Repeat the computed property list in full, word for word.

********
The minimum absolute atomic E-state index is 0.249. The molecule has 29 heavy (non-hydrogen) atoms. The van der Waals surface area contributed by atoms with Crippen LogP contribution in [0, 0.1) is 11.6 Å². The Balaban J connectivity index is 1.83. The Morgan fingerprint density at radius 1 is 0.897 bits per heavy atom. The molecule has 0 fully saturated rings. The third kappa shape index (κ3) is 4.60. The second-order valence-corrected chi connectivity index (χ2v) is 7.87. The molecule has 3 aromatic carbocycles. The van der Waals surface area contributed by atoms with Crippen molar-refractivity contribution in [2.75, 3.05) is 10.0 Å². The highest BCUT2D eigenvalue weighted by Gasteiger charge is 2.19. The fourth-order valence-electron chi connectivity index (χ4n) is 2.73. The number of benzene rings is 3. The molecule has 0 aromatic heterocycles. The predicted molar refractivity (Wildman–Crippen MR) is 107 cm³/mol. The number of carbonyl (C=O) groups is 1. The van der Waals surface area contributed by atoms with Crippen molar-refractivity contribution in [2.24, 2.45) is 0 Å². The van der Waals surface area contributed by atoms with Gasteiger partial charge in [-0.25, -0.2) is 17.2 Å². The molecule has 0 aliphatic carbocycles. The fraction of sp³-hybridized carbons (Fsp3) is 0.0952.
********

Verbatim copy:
The minimum absolute atomic E-state index is 0.249. The molecule has 29 heavy (non-hydrogen) atoms. The van der Waals surface area contributed by atoms with Crippen LogP contribution in [0, 0.1) is 11.6 Å². The Balaban J connectivity index is 1.83. The Morgan fingerprint density at radius 1 is 0.897 bits per heavy atom. The molecule has 0 fully saturated rings. The third kappa shape index (κ3) is 4.60. The second-order valence-corrected chi connectivity index (χ2v) is 7.87. The molecule has 3 aromatic carbocycles. The van der Waals surface area contributed by atoms with Crippen molar-refractivity contribution in [2.75, 3.05) is 10.0 Å². The highest BCUT2D eigenvalue weighted by Gasteiger charge is 2.19. The fourth-order valence-electron chi connectivity index (χ4n) is 2.73. The number of benzene rings is 3. The molecule has 0 aromatic heterocycles. The predicted molar refractivity (Wildman–Crippen MR) is 107 cm³/mol. The number of carbonyl (C=O) groups is 1. The van der Waals surface area contributed by atoms with Crippen molar-refractivity contribution in [2.24, 2.45) is 0 Å². The van der Waals surface area contributed by atoms with Gasteiger partial charge in [-0.25, -0.2) is 17.2 Å². The molecule has 0 aliphatic carbocycles. The fraction of sp³-hybridized carbons (Fsp3) is 0.0952.